Children’s picture books have a significant place in the world of illustration. Illustrations and words are combined together to narrate a story. With great imagination and skill, illustrators can take the place of missing words; by doing so, they expand the text visually. Then the audience will really see the whole story. Even if the readers can imagine the scene based on the text alone, the story becomes more lively and captivating for them when the artist uses his or her imagination to round out the story. Ultimately, the interaction of images and words give the audience a wonderful experience of reading. That’s the true magic of picture books for children.



Anderson, Cheri Louise. Children’s Interpretations of Illustrations and Written Language in Picture Books. n.p.: Dissertation Abstracts International, 1998. Art Full Text (H.W. Wilson). Web. 12 Dec. 2012.

Benes, Rebecca C. Native American picture books of change: the art of historic
children’s editions
. Santa Fe, NM: Museum of New Mexico Press, 2004. Print.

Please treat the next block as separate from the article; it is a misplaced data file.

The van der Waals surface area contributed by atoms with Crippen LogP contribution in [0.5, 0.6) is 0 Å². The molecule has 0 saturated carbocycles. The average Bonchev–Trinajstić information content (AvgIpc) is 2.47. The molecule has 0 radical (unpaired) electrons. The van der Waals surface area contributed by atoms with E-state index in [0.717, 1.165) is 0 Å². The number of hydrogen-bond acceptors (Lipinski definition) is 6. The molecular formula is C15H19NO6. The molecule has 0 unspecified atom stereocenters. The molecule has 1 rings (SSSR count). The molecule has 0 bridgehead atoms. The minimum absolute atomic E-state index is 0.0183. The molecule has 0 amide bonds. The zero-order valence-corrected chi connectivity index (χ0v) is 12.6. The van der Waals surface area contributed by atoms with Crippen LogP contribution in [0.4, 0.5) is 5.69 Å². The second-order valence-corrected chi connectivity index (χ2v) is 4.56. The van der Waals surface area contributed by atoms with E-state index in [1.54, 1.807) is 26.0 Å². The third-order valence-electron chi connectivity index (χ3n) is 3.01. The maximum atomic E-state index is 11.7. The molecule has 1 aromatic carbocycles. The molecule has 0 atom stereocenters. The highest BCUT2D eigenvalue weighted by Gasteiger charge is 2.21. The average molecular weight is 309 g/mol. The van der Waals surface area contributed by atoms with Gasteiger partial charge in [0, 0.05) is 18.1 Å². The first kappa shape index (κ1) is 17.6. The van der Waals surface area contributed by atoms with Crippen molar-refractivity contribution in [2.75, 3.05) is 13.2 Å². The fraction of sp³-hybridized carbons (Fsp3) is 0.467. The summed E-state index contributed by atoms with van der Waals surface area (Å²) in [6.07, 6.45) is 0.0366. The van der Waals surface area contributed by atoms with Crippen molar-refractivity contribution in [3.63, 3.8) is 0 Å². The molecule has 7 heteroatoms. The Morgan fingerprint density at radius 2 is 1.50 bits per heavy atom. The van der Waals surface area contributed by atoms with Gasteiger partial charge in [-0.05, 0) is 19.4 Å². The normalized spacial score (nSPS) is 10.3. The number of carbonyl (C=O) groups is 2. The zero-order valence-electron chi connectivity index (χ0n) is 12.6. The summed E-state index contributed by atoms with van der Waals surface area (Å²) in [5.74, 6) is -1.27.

Kitamura, Satoshi. Lily Takes a Walk. New York: Dutton, 1987. Print.

Keats, Ezra Jack. A Letter to Amy. New York: Harper & Row, 1968. Print.

Nodelman, Perry. Words about Pictures: The Narrative Art of Children’s Picture Books. Athens, GA: University of Georgia, 1988. Print.

Nikolajeva, Maria, and Carole Scott. How Picture Books Work. New York: Garland, 2001. Print.

Nahson, Claudia J., Ezra Jack. Keats, and Maurice Berger. The Snowy Day and the Art of Ezra Jack Keats. New York: Jewish Museum, under the Auspices of the Jewish Theological Seminary of America, 2011. Print.

Mayer, Mercer. There’s an Alligator under My Bed. New York: Dial for Young Readers, 1987. Print.

Salisbury, Martin, Morag Styles, Béatrice Alemagna, Pam Smy, and Ida Riveros. Children’s Picturebooks: The Art of Visual Storytelling. London: Laurence King Pub., 2012. Print.

Salisbury, Martin. Play Pen: New Children’s Book Illustration. London: Laurence King, 2007. Print.

Hauppauge, NY: Barron’s Educational Series, 2004. Print.

“Word and Image in Fiction.” Word and Image. n.p., n.d. Web. 12 Dec. 2012.